Lastly, expect that changes will be disruptive. The good news is that disruption will help the organization break free from the well-worn patterns that currently hold it in place and increase the speed of transition to the future-state culture.

“11 Simple Concepts” to Become a Better Leader | by: Dave Kerpen

Being likeable will help you in your job, business, relationships, and life. I interviewed dozens of successful business leaders, to determine what made them so likeable and their companies so successful. All of the concepts are simple, and yet, perhaps in the name of revenues or the bottom line, we often lose sight of the simple things – things that not only make us human, but can actually help us become more successful.

Below are the ELEVEN most important principles to integrate to become a better leader : 

1. Listening : 

“When people talk, listen completely. Most people never listen.” – Ernest Hemingway 

Listening is the foundation of any good relationship. Great leaders listen to what their customers and prospects want and need, and they listen to the challenges those customers face. They listen to colleagues and are open to new ideas. They listen to shareholders, investors, and competitors.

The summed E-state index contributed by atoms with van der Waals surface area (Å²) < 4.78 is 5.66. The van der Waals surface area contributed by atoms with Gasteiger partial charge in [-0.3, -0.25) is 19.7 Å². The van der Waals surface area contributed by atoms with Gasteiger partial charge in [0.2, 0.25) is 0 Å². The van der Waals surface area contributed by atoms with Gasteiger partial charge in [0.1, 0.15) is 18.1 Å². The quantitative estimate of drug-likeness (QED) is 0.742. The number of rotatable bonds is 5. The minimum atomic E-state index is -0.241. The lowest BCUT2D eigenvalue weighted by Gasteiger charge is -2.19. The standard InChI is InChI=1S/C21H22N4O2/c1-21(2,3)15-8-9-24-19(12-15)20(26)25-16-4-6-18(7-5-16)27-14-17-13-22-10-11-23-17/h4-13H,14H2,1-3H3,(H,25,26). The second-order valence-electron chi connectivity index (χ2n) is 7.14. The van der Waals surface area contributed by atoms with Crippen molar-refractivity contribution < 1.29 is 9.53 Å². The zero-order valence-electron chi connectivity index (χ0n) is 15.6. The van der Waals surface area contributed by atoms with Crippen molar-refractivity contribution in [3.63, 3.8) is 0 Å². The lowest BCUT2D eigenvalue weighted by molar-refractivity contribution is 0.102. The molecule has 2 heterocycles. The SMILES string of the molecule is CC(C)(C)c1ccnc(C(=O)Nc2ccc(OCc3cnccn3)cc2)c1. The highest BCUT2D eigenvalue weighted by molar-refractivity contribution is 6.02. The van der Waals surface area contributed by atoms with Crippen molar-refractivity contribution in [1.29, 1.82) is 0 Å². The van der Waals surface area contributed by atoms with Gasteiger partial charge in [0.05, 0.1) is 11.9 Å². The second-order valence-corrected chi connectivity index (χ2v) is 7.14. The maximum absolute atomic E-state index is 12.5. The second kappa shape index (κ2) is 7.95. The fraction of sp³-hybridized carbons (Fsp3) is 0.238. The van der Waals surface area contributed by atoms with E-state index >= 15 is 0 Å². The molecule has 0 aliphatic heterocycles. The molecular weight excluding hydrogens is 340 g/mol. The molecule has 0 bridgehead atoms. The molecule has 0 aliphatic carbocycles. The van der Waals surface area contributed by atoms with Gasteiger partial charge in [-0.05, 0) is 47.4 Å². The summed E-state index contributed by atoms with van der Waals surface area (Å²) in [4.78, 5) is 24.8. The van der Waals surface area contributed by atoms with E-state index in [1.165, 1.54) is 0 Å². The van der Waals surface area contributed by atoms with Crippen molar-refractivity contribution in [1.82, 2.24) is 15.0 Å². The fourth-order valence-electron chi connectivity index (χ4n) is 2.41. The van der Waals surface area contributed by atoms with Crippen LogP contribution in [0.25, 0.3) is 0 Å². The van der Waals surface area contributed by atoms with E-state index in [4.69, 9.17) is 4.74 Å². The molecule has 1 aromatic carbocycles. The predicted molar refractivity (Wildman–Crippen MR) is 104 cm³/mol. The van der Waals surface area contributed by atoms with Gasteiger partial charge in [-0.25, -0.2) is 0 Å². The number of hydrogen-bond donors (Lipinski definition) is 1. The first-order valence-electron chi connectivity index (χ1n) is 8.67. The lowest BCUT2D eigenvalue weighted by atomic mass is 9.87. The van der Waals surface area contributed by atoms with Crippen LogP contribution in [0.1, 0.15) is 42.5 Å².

2. Storytelling : 

“Storytelling is the most powerful way to put ideas into the world today.” -Robert McAfee Brown 

After listening, leaders need to tell great stories in order to sell their products, but more important, in order to sell their ideas. Storytelling is what captivates people and drives them to take action. Whether you’re telling a story to one prospect over lunch, a boardroom full of people, or thousands of people through an online video-Storytelling wins customers.”

3. Authenticity : 

“I had no idea that being your authentic self could make me as rich as I’ve become. If I had, I’d have done it a lot earlier.” -Oprah Winfrey 

Great leaders are who they say they are, and they have integrity beyond compare. Vulnerability and humility are hallmarks of the authentic leader and create a positive, attractive energy. Customers, employees, and media all want to help an authentic person to succeed. There used to be a divide between one’s public self and private self, but the social internet has blurred that line. Tomorrow’s leaders are transparent about who they are online, merging their personal and professional lives together.

4. Transparency :